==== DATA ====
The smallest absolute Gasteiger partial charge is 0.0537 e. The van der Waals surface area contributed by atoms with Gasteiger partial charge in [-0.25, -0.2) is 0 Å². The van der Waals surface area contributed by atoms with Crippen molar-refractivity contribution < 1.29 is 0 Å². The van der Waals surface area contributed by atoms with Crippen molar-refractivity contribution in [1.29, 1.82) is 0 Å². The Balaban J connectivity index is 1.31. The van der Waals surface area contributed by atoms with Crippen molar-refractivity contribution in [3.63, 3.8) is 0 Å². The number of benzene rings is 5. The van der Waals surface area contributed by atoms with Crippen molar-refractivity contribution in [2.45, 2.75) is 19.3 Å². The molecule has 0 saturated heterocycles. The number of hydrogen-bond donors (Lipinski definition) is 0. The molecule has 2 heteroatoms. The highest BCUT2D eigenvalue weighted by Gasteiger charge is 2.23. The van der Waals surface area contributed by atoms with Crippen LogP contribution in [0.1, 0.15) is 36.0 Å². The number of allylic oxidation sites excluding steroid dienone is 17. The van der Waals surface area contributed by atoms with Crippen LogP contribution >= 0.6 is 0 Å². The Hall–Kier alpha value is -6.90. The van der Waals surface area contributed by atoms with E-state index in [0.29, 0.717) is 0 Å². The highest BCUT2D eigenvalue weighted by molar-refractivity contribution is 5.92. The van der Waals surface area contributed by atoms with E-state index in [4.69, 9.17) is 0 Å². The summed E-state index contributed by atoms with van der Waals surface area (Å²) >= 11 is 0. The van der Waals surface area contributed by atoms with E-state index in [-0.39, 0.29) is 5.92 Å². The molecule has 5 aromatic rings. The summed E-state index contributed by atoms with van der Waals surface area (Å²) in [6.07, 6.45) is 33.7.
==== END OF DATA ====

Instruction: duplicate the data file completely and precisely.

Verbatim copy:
The smallest absolute Gasteiger partial charge is 0.0537 e. The van der Waals surface area contributed by atoms with Gasteiger partial charge in [-0.25, -0.2) is 0 Å². The van der Waals surface area contributed by atoms with Crippen molar-refractivity contribution < 1.29 is 0 Å². The van der Waals surface area contributed by atoms with Crippen molar-refractivity contribution in [1.29, 1.82) is 0 Å². The Balaban J connectivity index is 1.31. The van der Waals surface area contributed by atoms with Crippen molar-refractivity contribution in [3.63, 3.8) is 0 Å². The number of benzene rings is 5. The van der Waals surface area contributed by atoms with Crippen molar-refractivity contribution in [2.45, 2.75) is 19.3 Å². The molecule has 0 saturated heterocycles. The number of hydrogen-bond donors (Lipinski definition) is 0. The molecule has 2 heteroatoms. The highest BCUT2D eigenvalue weighted by Gasteiger charge is 2.23. The van der Waals surface area contributed by atoms with Crippen LogP contribution in [0.1, 0.15) is 36.0 Å². The number of allylic oxidation sites excluding steroid dienone is 17. The van der Waals surface area contributed by atoms with Crippen LogP contribution >= 0.6 is 0 Å². The Hall–Kier alpha value is -6.90. The van der Waals surface area contributed by atoms with E-state index in [0.29, 0.717) is 0 Å². The highest BCUT2D eigenvalue weighted by molar-refractivity contribution is 5.92. The van der Waals surface area contributed by atoms with E-state index in [4.69, 9.17) is 0 Å². The summed E-state index contributed by atoms with van der Waals surface area (Å²) >= 11 is 0. The van der Waals surface area contributed by atoms with E-state index in [-0.39, 0.29) is 5.92 Å². The molecule has 5 aromatic rings. The summed E-state index contributed by atoms with van der Waals surface area (Å²) in [6.07, 6.45) is 33.7.